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Directions in Highway Safety, Spring 2007 Cover Page Download Newsletter pdf
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Spring 2007 | Vol. 10 | No. 1

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Red Light Cameras Affect Positive Change in Philadelphia

The Insurance Institute for Highway Safety (IIHS) recently published a report concluding that the introduction of red light cameras at two high crash rate intersections in Philadelphia nearly eliminated red light running violations. The number of violations at control group intersections remained about the same.

The two principal methods used to reduce red light running are lengthening the duration of the yellow signal phase and implementing automated red light enforcement. The IIHS study measured the incremental effectiveness of both. At the experimental and control intersections, researches recorded the number of red light violations at three points in time: first, before any changes were implemented; a second time, several weeks after the yellow change intervals were increased by about one second; and finally, about a year after the subsequent introduction of red light camera enforcement.

Red Light Camera

The study found that increasing the yellow signal time was effective, reducing violations by 36 percent. However, the addition of red light cameras (several months after the yellow light interval increase) showed an additional 96 percent reduction in the number of red light violations. This data demonstrates that adequate yellow signal timing does reduce red light running, but longer yellow timing alone does not suffice: communities also need the strengthened enforcement that red light cameras can provide.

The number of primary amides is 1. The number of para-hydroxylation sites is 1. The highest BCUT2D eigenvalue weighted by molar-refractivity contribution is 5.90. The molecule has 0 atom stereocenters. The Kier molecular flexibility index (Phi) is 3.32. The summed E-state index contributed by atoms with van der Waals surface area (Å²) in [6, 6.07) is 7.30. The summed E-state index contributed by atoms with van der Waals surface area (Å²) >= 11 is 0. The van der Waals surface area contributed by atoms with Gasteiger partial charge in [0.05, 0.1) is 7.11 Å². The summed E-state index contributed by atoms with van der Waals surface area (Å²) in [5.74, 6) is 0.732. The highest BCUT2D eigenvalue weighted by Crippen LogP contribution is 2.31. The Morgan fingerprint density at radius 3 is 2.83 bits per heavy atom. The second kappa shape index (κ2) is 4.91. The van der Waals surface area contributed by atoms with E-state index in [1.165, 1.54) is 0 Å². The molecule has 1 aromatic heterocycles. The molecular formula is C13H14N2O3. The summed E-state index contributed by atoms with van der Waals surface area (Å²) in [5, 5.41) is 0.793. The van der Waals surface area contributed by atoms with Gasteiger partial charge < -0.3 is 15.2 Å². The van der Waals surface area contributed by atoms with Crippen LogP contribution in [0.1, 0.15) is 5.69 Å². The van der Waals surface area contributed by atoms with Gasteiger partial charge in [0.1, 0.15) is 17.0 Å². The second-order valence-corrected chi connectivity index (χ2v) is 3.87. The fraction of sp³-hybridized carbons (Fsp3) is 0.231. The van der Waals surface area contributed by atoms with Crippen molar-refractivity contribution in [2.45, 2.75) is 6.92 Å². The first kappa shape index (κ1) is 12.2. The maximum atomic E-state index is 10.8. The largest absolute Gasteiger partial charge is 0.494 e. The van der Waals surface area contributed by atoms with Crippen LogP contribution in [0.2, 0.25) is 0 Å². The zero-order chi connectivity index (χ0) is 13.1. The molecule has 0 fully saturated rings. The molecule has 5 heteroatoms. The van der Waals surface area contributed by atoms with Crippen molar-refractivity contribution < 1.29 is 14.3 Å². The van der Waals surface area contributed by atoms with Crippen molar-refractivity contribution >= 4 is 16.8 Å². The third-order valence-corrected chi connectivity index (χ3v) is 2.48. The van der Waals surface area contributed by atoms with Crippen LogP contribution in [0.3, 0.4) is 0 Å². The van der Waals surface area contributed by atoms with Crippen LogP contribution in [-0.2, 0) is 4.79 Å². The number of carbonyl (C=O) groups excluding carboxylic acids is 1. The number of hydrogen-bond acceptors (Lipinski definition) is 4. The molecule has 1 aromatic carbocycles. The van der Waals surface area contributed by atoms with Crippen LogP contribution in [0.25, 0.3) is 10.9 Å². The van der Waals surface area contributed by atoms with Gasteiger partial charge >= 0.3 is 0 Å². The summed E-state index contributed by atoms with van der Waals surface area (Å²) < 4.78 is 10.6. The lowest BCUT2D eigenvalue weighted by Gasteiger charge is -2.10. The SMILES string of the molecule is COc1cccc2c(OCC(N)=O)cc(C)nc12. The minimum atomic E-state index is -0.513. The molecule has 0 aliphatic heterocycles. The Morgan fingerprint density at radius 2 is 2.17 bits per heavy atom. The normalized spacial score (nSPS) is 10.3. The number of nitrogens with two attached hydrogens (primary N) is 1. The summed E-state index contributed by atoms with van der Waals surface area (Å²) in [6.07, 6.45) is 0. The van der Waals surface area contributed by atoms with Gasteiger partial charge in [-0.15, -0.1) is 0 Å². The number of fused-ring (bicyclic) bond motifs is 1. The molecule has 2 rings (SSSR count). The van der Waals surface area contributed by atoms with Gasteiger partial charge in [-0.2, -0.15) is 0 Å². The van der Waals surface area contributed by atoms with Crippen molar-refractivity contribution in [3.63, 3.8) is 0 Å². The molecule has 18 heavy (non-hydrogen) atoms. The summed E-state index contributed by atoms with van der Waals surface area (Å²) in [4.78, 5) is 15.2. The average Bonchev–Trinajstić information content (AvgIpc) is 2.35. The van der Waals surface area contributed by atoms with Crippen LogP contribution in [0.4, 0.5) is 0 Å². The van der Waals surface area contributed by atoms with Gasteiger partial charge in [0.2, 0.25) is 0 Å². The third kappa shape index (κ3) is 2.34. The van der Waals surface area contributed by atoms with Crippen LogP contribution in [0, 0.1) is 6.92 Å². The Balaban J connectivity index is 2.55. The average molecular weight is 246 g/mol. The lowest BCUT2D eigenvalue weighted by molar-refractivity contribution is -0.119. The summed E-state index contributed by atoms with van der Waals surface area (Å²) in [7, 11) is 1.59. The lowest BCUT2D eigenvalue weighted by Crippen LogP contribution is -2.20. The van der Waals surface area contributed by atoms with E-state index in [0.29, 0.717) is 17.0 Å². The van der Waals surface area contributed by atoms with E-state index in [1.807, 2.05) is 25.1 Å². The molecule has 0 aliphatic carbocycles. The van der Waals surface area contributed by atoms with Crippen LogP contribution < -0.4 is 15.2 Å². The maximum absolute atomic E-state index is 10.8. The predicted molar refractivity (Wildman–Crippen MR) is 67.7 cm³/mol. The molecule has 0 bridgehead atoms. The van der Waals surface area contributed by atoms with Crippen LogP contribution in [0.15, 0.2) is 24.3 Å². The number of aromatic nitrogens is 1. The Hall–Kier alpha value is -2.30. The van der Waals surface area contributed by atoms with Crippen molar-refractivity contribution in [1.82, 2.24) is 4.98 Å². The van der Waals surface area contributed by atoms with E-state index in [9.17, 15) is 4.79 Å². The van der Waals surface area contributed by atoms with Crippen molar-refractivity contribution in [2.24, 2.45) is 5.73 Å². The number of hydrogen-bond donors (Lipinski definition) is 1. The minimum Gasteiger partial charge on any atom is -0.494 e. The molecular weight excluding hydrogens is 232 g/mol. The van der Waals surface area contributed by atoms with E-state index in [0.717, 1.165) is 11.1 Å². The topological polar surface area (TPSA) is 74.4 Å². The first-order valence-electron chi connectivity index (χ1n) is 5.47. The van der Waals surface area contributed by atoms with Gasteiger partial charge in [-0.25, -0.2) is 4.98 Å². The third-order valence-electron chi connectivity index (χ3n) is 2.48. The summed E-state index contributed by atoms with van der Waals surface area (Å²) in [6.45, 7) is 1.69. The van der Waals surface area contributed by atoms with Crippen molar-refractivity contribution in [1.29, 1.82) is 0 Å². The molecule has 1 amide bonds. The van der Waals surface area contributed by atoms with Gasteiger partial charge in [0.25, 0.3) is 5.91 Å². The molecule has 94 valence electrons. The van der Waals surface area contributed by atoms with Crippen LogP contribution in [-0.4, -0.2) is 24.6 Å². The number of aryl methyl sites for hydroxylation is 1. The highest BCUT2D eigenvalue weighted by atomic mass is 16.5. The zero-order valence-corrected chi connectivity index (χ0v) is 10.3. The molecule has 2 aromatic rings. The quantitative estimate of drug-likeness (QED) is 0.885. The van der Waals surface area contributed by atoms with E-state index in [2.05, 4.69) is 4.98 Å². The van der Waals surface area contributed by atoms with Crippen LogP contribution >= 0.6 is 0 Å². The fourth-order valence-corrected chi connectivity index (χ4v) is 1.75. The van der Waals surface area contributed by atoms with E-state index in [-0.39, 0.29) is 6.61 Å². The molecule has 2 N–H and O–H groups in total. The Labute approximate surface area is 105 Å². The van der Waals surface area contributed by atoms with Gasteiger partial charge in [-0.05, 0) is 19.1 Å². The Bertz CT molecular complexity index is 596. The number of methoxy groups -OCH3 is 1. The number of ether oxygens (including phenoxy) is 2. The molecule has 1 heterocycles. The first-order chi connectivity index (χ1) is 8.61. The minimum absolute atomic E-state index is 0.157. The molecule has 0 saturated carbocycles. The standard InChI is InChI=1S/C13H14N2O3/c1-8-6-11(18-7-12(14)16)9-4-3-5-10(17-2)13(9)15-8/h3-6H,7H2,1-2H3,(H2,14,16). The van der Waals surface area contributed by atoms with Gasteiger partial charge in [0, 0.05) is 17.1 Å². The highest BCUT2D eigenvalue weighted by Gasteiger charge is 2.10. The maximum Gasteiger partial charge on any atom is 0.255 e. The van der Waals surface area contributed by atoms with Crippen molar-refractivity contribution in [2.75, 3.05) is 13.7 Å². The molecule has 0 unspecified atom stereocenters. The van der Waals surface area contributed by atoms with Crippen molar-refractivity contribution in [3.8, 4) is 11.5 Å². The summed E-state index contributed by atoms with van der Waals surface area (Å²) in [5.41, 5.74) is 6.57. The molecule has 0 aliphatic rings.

The Philadelphia study reinforces prior research that also saw a considerable decrease in red light running after the introduction of red light cameras following lengthened yellow signals. However, this study reports larger reductions than prior assessments. Researchers note this could be due in part to the small number of affected intersections, coupled with aggressive public awareness, conspicuous warning signs, heightened news coverage and steeper fines ($100, compared to $75 in nearby Delaware and Maryland, or $50 in New York).

The Pennsylvania legislature authorized the use of red light cameras at several specific intersections in Philadelphia in 2004. The law is scheduled to sunset in 2008. It permits photographing the rear license plates of vehicles entering intersections on a red signal. Drivers are not captured on film. It also required a 120-day warning period, during which law enforcement mailed warning notices, instead of tickets, to the registered owners of the affected vehicles.

Philadelphia hopes to expand its current program, and advocates are working to eliminate the planned sunset.

For a copy of the full report, contact IIHS: www.iihs.org.